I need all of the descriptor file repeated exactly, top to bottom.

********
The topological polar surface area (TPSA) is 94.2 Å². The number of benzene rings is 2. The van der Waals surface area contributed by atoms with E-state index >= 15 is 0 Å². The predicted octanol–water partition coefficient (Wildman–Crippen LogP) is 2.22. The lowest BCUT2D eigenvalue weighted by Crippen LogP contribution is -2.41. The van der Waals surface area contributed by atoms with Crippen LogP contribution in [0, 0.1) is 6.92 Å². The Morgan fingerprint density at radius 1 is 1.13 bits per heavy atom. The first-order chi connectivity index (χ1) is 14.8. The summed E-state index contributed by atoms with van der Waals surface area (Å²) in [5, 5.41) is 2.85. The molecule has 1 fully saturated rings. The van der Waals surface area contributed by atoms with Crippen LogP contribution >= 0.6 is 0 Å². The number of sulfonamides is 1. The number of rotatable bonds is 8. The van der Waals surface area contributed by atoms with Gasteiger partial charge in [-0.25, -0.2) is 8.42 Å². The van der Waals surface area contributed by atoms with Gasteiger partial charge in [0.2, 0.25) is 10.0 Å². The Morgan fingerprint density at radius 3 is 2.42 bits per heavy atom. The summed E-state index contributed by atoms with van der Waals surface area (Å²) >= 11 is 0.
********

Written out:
The topological polar surface area (TPSA) is 94.2 Å². The number of benzene rings is 2. The van der Waals surface area contributed by atoms with E-state index >= 15 is 0 Å². The predicted octanol–water partition coefficient (Wildman–Crippen LogP) is 2.22. The lowest BCUT2D eigenvalue weighted by Crippen LogP contribution is -2.41. The van der Waals surface area contributed by atoms with Crippen LogP contribution in [0, 0.1) is 6.92 Å². The Morgan fingerprint density at radius 1 is 1.13 bits per heavy atom. The first-order chi connectivity index (χ1) is 14.8. The summed E-state index contributed by atoms with van der Waals surface area (Å²) in [5, 5.41) is 2.85. The molecule has 1 fully saturated rings. The van der Waals surface area contributed by atoms with Crippen LogP contribution >= 0.6 is 0 Å². The number of sulfonamides is 1. The number of rotatable bonds is 8. The van der Waals surface area contributed by atoms with Gasteiger partial charge in [-0.25, -0.2) is 8.42 Å². The van der Waals surface area contributed by atoms with Gasteiger partial charge in [0.2, 0.25) is 10.0 Å². The Morgan fingerprint density at radius 3 is 2.42 bits per heavy atom. The summed E-state index contributed by atoms with van der Waals surface area (Å²) >= 11 is 0.